November Jobs Report Wasn’t So Great After All by Gary D. Halbert
FORECASTS & TRENDS E-LETTER
by Gary D. Halbert
December 9, 2014
IN THIS ISSUE:
- November Unemployment Report Was a Surprise
- November Jobs Report Was Not All Good News
- America Still a Long Way From Full Employment
- Conclusions on the November Jobs Report
- Could Relief For Businesses be on the Way Next Year?
- President Obama Considering Sanctions Against Israel?
November Unemployment Report Was a Surprise
Last Friday’s unemployment report for November was a stunner, at least on the surface. US businesses ramped-up hiring across the board in November, putting 2014 on pace to be the best year for job growth since 1999.
Non-farm employers added a seasonally-adjusted 321,000 jobs in November, the most in one month since January 2012, according to the Bureau of Labor Statistics (BLS). That number was substantially higher than the pre-report consensus of just 230,000.
Only 7,000 of the 321,000 new jobs came from government. Nearly all parts of the private sector contributed, including 28,000 new jobs in manufacturing. With total upward job revisions of 44,000 for September and October, the economy has added 2.65 million jobs in the last 12 months.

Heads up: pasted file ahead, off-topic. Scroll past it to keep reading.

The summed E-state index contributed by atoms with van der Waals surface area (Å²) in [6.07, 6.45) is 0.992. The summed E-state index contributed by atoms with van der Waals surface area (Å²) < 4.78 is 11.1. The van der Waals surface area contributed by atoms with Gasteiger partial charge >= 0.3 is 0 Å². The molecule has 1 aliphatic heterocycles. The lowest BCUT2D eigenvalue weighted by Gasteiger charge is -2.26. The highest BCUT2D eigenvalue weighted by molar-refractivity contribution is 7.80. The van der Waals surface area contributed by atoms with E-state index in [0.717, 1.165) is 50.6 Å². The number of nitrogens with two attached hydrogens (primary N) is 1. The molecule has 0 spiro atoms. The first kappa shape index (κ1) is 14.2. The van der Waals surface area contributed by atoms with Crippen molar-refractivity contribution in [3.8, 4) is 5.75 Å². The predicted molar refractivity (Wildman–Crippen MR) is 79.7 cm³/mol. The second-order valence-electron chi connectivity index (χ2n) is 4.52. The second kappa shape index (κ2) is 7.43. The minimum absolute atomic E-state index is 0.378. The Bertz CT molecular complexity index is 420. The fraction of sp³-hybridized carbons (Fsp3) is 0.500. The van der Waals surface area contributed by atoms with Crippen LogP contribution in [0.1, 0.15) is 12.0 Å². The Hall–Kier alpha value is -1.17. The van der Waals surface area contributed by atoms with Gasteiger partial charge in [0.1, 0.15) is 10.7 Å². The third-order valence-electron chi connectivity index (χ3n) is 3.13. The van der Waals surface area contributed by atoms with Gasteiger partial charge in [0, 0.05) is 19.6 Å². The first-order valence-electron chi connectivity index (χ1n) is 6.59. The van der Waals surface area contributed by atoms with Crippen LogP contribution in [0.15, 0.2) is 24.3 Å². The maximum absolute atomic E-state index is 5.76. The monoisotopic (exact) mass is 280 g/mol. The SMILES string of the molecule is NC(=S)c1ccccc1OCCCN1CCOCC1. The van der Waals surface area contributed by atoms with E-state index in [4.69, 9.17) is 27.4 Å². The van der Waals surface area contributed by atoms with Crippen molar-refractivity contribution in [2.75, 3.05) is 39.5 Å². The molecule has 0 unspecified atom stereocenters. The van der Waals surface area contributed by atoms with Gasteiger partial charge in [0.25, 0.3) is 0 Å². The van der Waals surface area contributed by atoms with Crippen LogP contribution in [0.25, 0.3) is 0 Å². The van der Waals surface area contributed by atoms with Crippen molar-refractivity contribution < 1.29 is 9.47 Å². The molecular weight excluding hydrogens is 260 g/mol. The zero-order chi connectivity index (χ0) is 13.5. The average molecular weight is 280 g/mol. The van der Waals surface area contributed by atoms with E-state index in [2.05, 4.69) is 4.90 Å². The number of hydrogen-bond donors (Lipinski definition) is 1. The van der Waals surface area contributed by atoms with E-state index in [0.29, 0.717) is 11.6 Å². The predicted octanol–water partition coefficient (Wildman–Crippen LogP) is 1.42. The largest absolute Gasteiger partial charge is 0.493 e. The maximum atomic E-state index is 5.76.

Also encouraging is that wages rose at a faster clip in November, with average hourly earnings rising nine cents to $24.66. Wage increases year-over-year were 2.1%, which remains historically low, but the November gains are a glimmer that rising job prospects are beginning to flow to workers via bigger paychecks.
Those paychecks and prospects lured another 119,000 Americans back into the workforce in November, which is the main reason the unemployment rate held at 5.8% despite the healthy jobs gains. The labor participation rate didn’t budge from a sickly 62.8%, but if job creation continues at this pace more people will likely return to work.
One hopeful sign: Those saying they were working part-time but wanted full-time employment fell by 177,000. About 6.9 million Americans are working part-time because they cannot find full-time positions. The broadest measure of unemployment, which includes these workers, dropped to 11.3%, down 0.1% from October. Those out of work for 27 weeks or more fell by 101,000. A rising tide lifts even the long-term unemployed.